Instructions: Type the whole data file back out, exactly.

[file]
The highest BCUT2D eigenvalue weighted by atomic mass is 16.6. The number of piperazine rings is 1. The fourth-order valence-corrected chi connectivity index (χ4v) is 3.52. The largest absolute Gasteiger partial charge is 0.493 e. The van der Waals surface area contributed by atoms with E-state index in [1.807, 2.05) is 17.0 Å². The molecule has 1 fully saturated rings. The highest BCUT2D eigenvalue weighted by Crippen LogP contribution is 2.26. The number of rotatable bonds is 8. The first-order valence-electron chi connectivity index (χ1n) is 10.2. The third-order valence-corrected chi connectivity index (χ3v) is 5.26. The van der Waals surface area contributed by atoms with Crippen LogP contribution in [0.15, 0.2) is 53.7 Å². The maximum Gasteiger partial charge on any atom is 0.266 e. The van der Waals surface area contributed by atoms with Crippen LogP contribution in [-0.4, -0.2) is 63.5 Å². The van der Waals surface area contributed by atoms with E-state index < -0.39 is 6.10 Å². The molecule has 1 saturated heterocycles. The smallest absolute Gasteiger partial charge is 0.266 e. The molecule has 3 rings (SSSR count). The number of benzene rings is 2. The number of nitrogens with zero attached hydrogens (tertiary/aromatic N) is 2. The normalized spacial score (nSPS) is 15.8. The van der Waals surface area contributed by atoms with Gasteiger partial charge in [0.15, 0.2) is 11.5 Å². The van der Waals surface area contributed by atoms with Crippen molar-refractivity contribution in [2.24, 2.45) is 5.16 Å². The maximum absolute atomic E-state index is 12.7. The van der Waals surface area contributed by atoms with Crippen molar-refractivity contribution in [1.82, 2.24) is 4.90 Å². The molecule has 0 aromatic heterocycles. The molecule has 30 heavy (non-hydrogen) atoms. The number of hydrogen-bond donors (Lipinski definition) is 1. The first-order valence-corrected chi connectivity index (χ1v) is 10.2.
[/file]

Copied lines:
The highest BCUT2D eigenvalue weighted by atomic mass is 16.6. The number of piperazine rings is 1. The fourth-order valence-corrected chi connectivity index (χ4v) is 3.52. The largest absolute Gasteiger partial charge is 0.493 e. The van der Waals surface area contributed by atoms with E-state index in [1.807, 2.05) is 17.0 Å². The molecule has 1 fully saturated rings. The highest BCUT2D eigenvalue weighted by Crippen LogP contribution is 2.26. The number of rotatable bonds is 8. The first-order valence-electron chi connectivity index (χ1n) is 10.2. The third-order valence-corrected chi connectivity index (χ3v) is 5.26. The van der Waals surface area contributed by atoms with Crippen LogP contribution in [0.15, 0.2) is 53.7 Å². The maximum Gasteiger partial charge on any atom is 0.266 e. The van der Waals surface area contributed by atoms with Crippen LogP contribution in [-0.4, -0.2) is 63.5 Å². The van der Waals surface area contributed by atoms with E-state index < -0.39 is 6.10 Å². The molecule has 1 saturated heterocycles. The smallest absolute Gasteiger partial charge is 0.266 e. The molecule has 3 rings (SSSR count). The number of benzene rings is 2. The number of nitrogens with zero attached hydrogens (tertiary/aromatic N) is 2. The normalized spacial score (nSPS) is 15.8. The van der Waals surface area contributed by atoms with Gasteiger partial charge in [0.15, 0.2) is 11.5 Å². The van der Waals surface area contributed by atoms with Crippen molar-refractivity contribution in [2.24, 2.45) is 5.16 Å². The maximum absolute atomic E-state index is 12.7. The van der Waals surface area contributed by atoms with Crippen molar-refractivity contribution in [1.82, 2.24) is 4.90 Å². The molecule has 0 aromatic heterocycles. The molecule has 30 heavy (non-hydrogen) atoms. The number of hydrogen-bond donors (Lipinski definition) is 1. The first-order valence-corrected chi connectivity index (χ1v) is 10.2.